Online Courses (English)
This just in:

State PCS

Daily Updates

Indian Economy

India’s Wool Sector

Star marking (1-5) indicates the importance of topic for CSE
  • 21 Aug 2021
  • 4 min read

Why in News

Amid the rising demand of import of wool, shepherds in Uttarakhand will get a batch of lambs through crossbreeding of sheep indigenous to the region with Australian Merino sheep by the end of the year.

  • Australian Merino sheep are known to have the softest and finest wool used for apparels.
  • The main trigger for import was the deteriorating quality and quantity of carpet and apparel grades wool, largely due to inbreeding.

Key Points

  • About:
    • India is the seventh-largest producer of wool and accounts for nearly 2 to 3% of total world production.
    • India has the third largest sheep population in the world with over 64 million sheep. The annual wool production is in the range of 43-46 million kg.
    • Due to the insufficient domestic production, India depends on imports for raw wool, particularly on Australia and New Zealand.
      • This wool is then used to prepare products like carpets, yarn, fabrics and garments for the domestic market and for exporting, especially to the United States and Europe.
    • Rajasthan is the largest wool producer and is known for its superior carpet grade Chokla and Magra wool.
    • Carpet grade is rougher than apparel grade and accounts for 85% of India’s production.
    • Apparel grade wool accounts for less than 5% of production and coarse grade fit for making rough blankets accounts for the rest.
  • Significance:
    • The wool textile industry provides employment to 2.7 million workers - 1.2 million in the organised sector, 1.2 million in sheep rearing and farming, and 0.3 million weavers in the carpet sector.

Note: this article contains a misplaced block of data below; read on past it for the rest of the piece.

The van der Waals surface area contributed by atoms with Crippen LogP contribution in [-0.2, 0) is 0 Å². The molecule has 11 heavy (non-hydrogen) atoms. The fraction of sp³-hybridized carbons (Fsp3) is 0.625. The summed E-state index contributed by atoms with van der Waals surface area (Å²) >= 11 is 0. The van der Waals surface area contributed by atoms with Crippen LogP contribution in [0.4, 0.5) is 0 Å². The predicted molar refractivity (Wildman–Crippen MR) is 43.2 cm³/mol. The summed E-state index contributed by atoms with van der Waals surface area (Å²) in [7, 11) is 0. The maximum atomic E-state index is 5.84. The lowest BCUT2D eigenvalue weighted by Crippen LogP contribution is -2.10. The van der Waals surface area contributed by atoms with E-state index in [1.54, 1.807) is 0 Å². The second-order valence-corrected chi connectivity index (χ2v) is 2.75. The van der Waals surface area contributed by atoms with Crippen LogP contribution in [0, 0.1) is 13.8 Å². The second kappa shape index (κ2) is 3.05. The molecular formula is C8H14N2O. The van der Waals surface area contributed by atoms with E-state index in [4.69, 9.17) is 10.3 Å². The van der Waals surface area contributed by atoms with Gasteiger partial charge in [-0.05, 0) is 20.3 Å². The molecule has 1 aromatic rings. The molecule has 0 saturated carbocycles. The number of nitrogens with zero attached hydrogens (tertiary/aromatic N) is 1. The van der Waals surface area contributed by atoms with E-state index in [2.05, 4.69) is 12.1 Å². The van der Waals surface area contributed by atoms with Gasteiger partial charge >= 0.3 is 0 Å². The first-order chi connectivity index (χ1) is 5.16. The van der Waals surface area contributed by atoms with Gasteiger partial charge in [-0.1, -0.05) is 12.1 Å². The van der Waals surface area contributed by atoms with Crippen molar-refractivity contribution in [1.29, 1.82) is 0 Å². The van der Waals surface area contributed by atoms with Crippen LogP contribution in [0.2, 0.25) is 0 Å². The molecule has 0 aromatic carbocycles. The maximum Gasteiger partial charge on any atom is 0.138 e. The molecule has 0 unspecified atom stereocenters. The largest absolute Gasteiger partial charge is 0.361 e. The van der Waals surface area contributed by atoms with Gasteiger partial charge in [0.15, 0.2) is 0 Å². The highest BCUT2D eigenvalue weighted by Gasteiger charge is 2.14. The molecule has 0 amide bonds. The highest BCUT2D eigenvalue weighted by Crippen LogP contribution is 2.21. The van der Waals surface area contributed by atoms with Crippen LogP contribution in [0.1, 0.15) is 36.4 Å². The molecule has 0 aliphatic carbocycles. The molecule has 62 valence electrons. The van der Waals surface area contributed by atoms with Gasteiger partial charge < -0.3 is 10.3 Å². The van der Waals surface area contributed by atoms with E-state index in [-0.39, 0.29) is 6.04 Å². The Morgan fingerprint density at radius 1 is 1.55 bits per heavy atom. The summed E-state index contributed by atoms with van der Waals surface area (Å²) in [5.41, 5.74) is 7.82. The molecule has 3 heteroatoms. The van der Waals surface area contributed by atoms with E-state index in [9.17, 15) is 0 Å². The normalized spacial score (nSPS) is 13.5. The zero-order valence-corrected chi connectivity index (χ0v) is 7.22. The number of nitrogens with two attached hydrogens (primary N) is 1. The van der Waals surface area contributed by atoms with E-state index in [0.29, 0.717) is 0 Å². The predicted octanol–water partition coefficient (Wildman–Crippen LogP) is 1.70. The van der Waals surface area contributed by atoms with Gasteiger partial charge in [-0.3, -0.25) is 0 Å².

• Challenges:
    • Fall in use of Indigenous Wool:
      • In the 10 years till 2020, wool consumption by the country’s processing units increased by 50%, but the use of indigenous wool fell to almost 10% of the total current sales in Bikaner (Rajasthan).
    • Decrease in Pastures:
      • Pastures are diminishing across the country with the increase in plantations as well as urbanisation.
        • In Rajasthan, grazing land fell from 1.7 million hectares (ha) in 2007-08 to 1.6 million ha in 2017-18, according to state agriculture department data.
    • Shift in Farmers focus:
      • Farmers’ focus has shifted from wool to meat.
        • Telangana promotes the meat-producing Nellore breed through a subsidised sheep distribution scheme and the breed now comprises 51% of the state’s sheep.
    • Others:
      • Outdated and inadequate pre- and post-loom processing facilities.
      • Ineffective role of state wool marketing organisations.
      • Lack of a Minimum Support Price (MSP) system.
      • No educational institute for wool technology.
  • Government Initiative:
    • For the holistic growth of the wool sector, Ministry of Textiles, formulated an integrated programme i.e. Integrated Wool Development Programme (IWDP).

Way Forward

  • Since most shepherds in the country rear sheep not by choice, but due to the lack of other options or because it is their traditional practice. So, there is a need to make this sector lucrative by raising awareness, improving access to pasture lands, facilitating marketing of wool, offering remunerative prices, and upgrading the supply chain for herders who are on the bottom rung of the ladder.

Source: DTE

SMS Alerts
 

Please login or register to view note list

close

Please login or register to list article as bookmarked

close
 

Please login or register to make your note

close

Please login or register to list article as progressed

close

Please login or register to list article as bookmarked

close